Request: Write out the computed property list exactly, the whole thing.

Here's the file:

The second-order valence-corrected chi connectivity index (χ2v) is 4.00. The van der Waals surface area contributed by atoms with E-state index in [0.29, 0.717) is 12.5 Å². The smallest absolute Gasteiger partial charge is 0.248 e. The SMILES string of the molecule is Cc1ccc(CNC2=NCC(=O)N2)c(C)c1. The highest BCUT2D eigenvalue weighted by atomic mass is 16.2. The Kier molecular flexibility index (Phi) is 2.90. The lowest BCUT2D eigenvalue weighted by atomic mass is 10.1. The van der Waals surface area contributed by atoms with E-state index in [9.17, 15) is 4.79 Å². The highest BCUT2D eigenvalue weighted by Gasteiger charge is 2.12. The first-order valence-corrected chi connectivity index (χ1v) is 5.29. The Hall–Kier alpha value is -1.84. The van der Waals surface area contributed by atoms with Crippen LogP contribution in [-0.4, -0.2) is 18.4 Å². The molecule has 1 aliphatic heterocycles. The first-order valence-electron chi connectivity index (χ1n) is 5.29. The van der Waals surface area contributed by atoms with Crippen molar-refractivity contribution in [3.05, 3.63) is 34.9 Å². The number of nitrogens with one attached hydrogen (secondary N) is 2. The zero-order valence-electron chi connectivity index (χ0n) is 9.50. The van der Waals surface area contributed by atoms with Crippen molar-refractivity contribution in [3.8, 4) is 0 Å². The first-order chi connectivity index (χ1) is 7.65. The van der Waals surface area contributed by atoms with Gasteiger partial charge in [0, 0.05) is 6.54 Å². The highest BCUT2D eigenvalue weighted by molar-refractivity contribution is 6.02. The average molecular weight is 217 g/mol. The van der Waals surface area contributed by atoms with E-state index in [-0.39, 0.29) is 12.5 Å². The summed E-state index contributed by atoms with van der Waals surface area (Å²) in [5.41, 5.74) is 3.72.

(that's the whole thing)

The second-order valence-corrected chi connectivity index (χ2v) is 4.00. The van der Waals surface area contributed by atoms with E-state index in [0.29, 0.717) is 12.5 Å². The smallest absolute Gasteiger partial charge is 0.248 e. The SMILES string of the molecule is Cc1ccc(CNC2=NCC(=O)N2)c(C)c1. The highest BCUT2D eigenvalue weighted by atomic mass is 16.2. The Kier molecular flexibility index (Phi) is 2.90. The lowest BCUT2D eigenvalue weighted by atomic mass is 10.1. The van der Waals surface area contributed by atoms with E-state index in [9.17, 15) is 4.79 Å². The highest BCUT2D eigenvalue weighted by Gasteiger charge is 2.12. The first-order valence-corrected chi connectivity index (χ1v) is 5.29. The Hall–Kier alpha value is -1.84. The van der Waals surface area contributed by atoms with Crippen LogP contribution in [-0.4, -0.2) is 18.4 Å². The molecule has 1 aliphatic heterocycles. The first-order valence-electron chi connectivity index (χ1n) is 5.29. The van der Waals surface area contributed by atoms with Crippen molar-refractivity contribution in [3.05, 3.63) is 34.9 Å². The number of nitrogens with one attached hydrogen (secondary N) is 2. The zero-order valence-electron chi connectivity index (χ0n) is 9.50. The van der Waals surface area contributed by atoms with Crippen molar-refractivity contribution in [3.8, 4) is 0 Å². The first-order chi connectivity index (χ1) is 7.65. The van der Waals surface area contributed by atoms with Gasteiger partial charge in [0, 0.05) is 6.54 Å². The highest BCUT2D eigenvalue weighted by molar-refractivity contribution is 6.02. The average molecular weight is 217 g/mol. The van der Waals surface area contributed by atoms with E-state index in [-0.39, 0.29) is 12.5 Å². The summed E-state index contributed by atoms with van der Waals surface area (Å²) in [5.41, 5.74) is 3.72.